God created humanity in God's own image…and said to them, "Be fertile and multiply; fill the earth and master it. Take care of the fish of the sea, the birds in the sky, and everything crawling on the ground." Then God said, "I now give to you all the plants on the earth that yield seeds and all the trees whose fruit produces its seeds within it. These will be your food. To all wildlife, to all the birds in the sky, and to everything crawling on the ground—to everything that breathes—I give all the green grasses for food." And that's what happened. God saw everything he had made: it was supremely good. Genesis 1:27-31 CEB
The Rev. Rebekah Simon-Peter began to understand that, for her, taking care of the world is not just an ecological issue, but a moral and spiritual issue.
"It reflects the way we treat the life God has given us," she said. "It's about what happens to our neighbors, family and the future generation."
No mincing of words—"You can't love God and ignore the Earth."
Sometimes we just have to put something in words people can understand, which is what Simon-Peter (rebekahsimonpeter.com) does in her books Green Church and Seven Steps to Green Your Church. After more than a decade of pastoring churches, the ordained United Methodist elder now shares the "green" gospel with congregations, interfaith groups and community groups through BridgeWorks, an extension ministry she directs in Wyoming.
"I've seen a lot of burning bushes in my time," Simon-Peter said. "Eight years into pastoring churches I began to see headlines about Global Warming and Al Gore's documentary, An Inconvenient Truth. In 2007, I joined a group being trained by him."
God so loved the world
"God so loved the world that he gave his only Son…" (John 3:16)
"The word world is actually kosmon in Greek—the cosmos," Simon-Peter said. "Jesus' love is not just for humans, it's for all creation. That's why he said to the disciples, 'Go to all the world and proclaim the good news to the whole creation'" (Mark 16:15).
Simon-Peter describes Jesus as the "midwife" of creation (see Colossians 1:15-20; John 1:1-5). "He loves the Earth as much as he loves us."
Twenty-five years ago, when she was studying the environment at the University of Vermont, people were still trying to figure out this "green" thing. There was a whole lot of talk about what was going to happen in the future and a general assumption was made, "Someone will do something about this before it's too late." A few epiphanies later, Simon-Peter finally "got it"—"The 'someone' is me."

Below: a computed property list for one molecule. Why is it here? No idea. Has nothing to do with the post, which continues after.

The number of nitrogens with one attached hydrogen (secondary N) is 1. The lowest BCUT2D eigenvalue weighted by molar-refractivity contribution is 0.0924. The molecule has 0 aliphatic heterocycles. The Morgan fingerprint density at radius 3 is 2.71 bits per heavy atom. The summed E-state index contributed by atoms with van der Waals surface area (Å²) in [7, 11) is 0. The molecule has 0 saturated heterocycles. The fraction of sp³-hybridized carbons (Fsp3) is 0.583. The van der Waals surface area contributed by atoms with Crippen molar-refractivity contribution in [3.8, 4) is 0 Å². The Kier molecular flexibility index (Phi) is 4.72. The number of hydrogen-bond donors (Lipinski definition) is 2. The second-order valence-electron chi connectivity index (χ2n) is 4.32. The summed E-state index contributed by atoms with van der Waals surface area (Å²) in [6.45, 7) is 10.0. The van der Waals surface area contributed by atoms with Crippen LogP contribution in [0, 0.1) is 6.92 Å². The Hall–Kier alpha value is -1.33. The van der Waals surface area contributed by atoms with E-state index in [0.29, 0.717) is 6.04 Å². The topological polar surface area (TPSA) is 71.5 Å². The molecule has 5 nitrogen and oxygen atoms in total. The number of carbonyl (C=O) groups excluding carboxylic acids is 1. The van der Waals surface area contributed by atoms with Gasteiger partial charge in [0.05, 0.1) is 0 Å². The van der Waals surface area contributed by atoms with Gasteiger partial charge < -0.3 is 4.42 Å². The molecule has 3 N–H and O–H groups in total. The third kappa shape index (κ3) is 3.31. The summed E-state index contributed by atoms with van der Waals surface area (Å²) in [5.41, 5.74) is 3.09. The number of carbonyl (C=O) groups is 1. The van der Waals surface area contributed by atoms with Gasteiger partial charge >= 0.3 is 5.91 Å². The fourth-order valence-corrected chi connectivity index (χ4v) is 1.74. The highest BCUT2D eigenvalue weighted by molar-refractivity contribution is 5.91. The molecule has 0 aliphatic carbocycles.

"As the Earth sickens, we sicken as well," Simon-Peter said. "I felt, and still feel, myself grieving for the earth and for the people and creatures that are dying as well."
Creation care is not "no big deal"
Although there are skeptics and naysayers, Simon-Peter tells it like many believe it to be.
"It's not the Rapture," she said. "But in this diverse web of life created by God, fully half of all species on earth may be gone in 50-60 years.
"It's the largest mass destruction since the age of the dinosaurs," Simon-Peter said. "We can't fill the earth to the point we push everything out of existence. Before God blessed us with the command to be fruitful and multiply (Genesis 1:26-31), he gave the birds and fishes the same commandment (Genesis 1:20-23). We have to balance out our blessedness with their blessedness."
Scientists insist the doom and gloom stuff isn't just hogwash. The sixth extinction crisis is already underway. Currently, there are two million species on Earth. Every year 200-2000 of those species become extinct.
Fifty or 60 years from now many of us won't be here, but our grandkids or their grandkids are at risk for losing the privilege and pleasure of enjoying God's earthly gifts—the joy of swimming in safe oceans, chasing butterflies, and catching frogs for show and tell. Sadly, future childhoods may be more about forest fires, drought and consequences of an ever-weakening ozone layer. In their future, young students may write term papers about what wasn't done by previous generations to protect the world they inherited.